"Right now it's hard for coaches to recommend the profession to former players and friends until we can get things changed and adjusted," he told CBS Sports. "That's disappointing because it's such a great profession and a chance to influence people in the next generation. It is rewarding in a lot of ways, but at the same time it's gotten to where I've never told people NOT to go into the profession, and most people are saying it's at that point until we get these things rectified."
From a recruiting standpoint, the workload has tripled in the last few years, according to coaches I spoke with. There has to be an exchange, because otherwise circumstances and the environment in the sport is expected to get worse.
"We're tired at the end of the year. We've worked basically seven days a week and the last day we had off was New Year's Eve," Pearl said. "Now, with the exception of a few days at the Final Four, we work every day in April, every weekend, every day at a very high-stress time when an average of 3.5 players per team per year are leaving. It's heartbreaking. Families are breaking up. I've historically not had a lot of guys transfer, this was the most we've ever had. We had three, and it broke my heart."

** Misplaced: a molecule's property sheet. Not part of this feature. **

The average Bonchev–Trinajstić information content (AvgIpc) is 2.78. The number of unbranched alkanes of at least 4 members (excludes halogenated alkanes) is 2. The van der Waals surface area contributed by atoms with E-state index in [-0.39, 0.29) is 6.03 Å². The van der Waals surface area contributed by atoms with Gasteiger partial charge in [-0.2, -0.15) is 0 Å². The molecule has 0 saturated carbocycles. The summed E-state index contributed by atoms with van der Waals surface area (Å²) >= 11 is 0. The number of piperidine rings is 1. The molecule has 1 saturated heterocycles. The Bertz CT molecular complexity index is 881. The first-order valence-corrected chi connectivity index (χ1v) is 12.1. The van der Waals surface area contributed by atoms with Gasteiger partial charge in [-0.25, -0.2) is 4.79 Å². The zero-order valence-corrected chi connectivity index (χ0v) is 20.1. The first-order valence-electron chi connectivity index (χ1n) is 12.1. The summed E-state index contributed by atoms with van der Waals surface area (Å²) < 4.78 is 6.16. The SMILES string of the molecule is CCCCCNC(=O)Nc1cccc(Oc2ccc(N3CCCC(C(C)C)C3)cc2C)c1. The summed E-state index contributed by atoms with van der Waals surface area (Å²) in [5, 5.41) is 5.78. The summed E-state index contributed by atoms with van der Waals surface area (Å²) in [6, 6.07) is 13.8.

The good news is this isn't a story about an issue without a resolution. Change is coming to the recruiting calendar thanks to unprecedented unity among coaches.
"Normally you get 60%, 70% on board with whatever, but this was something everybody was on the same page," Drew said. "COVID taught us all some different things, and one of them was: When we didn't go on the road and were with our players more and families more and all had full rosters, we were still able to do our jobs."
What will these changes be? A complete overhaul to the spring recruiting period, more time off around every major holiday, a big shift in July, and elongated dark periods that are expected to better serve coaches, college players and recruits. It amounts to one of the biggest shifts in the calendar in ages.